Skip to Main Content
College Home Page
E C E Home Page

Affiliate Events

CMOS Transistor Evolution and What Will Be The Next Big Thing?

  Add to Google Calendar
Date:  Wed, December 06, 2023
Time:  6:30pm - 8:00pm
Location:  Holmes Hall 287
Speaker:  John O. Borland, IEEE Region 6 Central Area chair

Hosted by the  IEEE Hawaii Joint Electron Device Society and Solid States Circuits Society chapter.


What will be the next Big Thing? PC/Tablet peaked at 500M units/year in 2014 and Smartphone peaked at 1.5B units/year in 2019.  In celebration of the 75th anniversary of the transistor invention, this DL seminar talk will combine my IWJT June 2023 invited presentation on "CMOS Evolution 1980 to 2023" with my invited Dec/Jan2024 Electron Device Magazine article on "A Historical Review of Selective Epitaxial Growth: From 1962 to Present".

The 1980s: The US and Japan dominated the semiconductor industry. Traditional CMOS transistor design scaling and the industry transitioned from 3" wafers to 100mm (1979) to 125mm (1981) to 150mm (1984) and to 200mm (1987) putting economic stress on wafer and equipment manufacturers and lowered chip costs in agreement with Moore's Law (Gordon Moore from Intel). In the US, Bulk-CMOS transitioned to Epi-CMOS with single-well, twin-well and triple-well for Latch-up and soft-error rate immunity.  DRAM evolved from planar cell design to 3-D stacked capacitor (Japan & Micron) or trench capacitor (IBM, TI, Toshiba & Siemens) cell design and Flash memory was invented by Toshiba.    
The 1990s: 200mm wafer manufacturing required lower thermal budget processing to prevent wafer warpage using high energy ion implantation and RTA (rapid thermal annealing). Korea led by Samsung, Hyundai and LG took over the DRAM memory market.  Intel paved the way for 300mm wafers by 1999 and developed "copy exact" equipment for manufacturing.  At 0.18um node, they introduced notched poly-gate in 1999 and this required the switch from batch to single wafer implantation due to yield loss.  IBM introduced PD (partially depleted) SOI-CMOS at the 0.18um node in 1999.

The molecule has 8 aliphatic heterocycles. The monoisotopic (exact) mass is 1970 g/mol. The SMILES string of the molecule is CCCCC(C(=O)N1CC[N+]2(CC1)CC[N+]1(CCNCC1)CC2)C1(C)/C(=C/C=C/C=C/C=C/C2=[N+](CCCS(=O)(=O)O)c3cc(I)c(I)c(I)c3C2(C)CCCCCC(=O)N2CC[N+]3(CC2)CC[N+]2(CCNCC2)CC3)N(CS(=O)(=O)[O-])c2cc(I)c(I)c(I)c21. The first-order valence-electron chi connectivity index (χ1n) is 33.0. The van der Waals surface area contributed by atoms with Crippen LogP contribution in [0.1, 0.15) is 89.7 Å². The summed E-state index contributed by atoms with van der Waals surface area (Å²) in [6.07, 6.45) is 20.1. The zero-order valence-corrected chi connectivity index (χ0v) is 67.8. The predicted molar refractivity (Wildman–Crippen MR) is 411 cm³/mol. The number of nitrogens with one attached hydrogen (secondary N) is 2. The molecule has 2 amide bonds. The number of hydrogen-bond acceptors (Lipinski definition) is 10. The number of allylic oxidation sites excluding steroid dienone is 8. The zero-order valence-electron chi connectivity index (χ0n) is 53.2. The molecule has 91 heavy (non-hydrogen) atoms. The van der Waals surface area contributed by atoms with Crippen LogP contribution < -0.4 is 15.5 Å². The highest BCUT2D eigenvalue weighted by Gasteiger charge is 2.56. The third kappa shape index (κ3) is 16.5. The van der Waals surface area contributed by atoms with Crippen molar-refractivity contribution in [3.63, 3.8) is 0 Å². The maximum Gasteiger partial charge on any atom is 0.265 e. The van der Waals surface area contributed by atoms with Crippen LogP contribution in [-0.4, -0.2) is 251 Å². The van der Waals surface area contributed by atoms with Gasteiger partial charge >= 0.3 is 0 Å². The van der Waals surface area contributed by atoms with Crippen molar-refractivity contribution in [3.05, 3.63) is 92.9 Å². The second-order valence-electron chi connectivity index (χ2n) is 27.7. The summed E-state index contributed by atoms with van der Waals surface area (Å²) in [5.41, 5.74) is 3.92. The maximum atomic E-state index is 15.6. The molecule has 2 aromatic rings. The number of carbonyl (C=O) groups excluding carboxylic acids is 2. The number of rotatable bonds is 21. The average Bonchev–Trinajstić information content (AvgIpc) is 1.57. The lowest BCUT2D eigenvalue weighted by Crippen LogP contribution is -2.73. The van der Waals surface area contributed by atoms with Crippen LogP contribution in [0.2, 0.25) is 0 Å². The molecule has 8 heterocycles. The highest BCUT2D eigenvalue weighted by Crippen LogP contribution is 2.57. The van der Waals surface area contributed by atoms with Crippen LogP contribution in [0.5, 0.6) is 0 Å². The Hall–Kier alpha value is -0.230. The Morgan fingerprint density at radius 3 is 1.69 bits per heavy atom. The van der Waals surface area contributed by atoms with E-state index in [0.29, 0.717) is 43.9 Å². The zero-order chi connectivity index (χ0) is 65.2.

The 2000s:   Intel also introduced the concept of "Equivalent Device Scaling" by using non-traditional transistor scaling methods to continue Moore's Law as their process technology know-how was one generation ahead of everyone else.  Reducing transistor leakage was key (gate leakage, gate edge leakage and S/D leakage).  In 2003 at 90nm node Intel introduced localized strain-Si technology using selective epi S/D technology for pMOS to boost transistor performance.  In 2007 at the 45nm node they were 1st to introduce High-k Metal Gate to reduce gate leakage, and in 2009 at the 32nm node they used Stacking Fault Stressor to boost nMOS performance.  The 450mm wafer and equipment push failed due to the high costs but the equipment designs were used for Flat Panel and Solar cell manufacturing requiring 3000+ wafers per hour throughputs.

The 2010s: In 2011 at the 22nm node Intel introduced 3-D FinFET CMOS transistor architecture.  DRAM evolved to recess channel design and Flash memory went to 3-D with multiple stacked layers from 24-layers in 2015 to >200-layers in the 2020s.

The 2020s: In 2022 at the 3nm node Samsung introduced the 3-D Gate-All-Around (Nano-Sheet) CMOS transistor.  It will evolve to Fork-sheet by 1.5nm (2028) and then stacked CMOS at 0.7nm (2034).  This requires new material modification and 2-D channel materials.


John Ogawa Borland graduated from Radford High School in Honolulu, HI.  He received his BS and MS degrees in Materials Science & Engineering from MIT.  His BS thesis research was InP Liquid Phase Epitaxial growth satellite solar cells at Hughes Malibu Research Lab, and his MS thesis research was InGaAsP Molecular Beam Epitaxial growth for communication devices at Nippon Telephone & Telegraph, Musashino Research Lab, Tokyo, Japan.  He published over 170 papers and was awarded 6 US patents and 2 Japanese patents. His career in the semiconductor industry covers 18 CMOS technology nodes from 1.25um to 3nm.  He is IEEE Region 6 Central Area chair, past Hawaii section chair, Hawaii EDS/SSCS chapter chair, Hawaii PES chapter chair and PES Humanitarian Activities Committee Global Ambassador.  A member of the Electrical Chemical Society and Material Research Society.

Return to Affiliate Events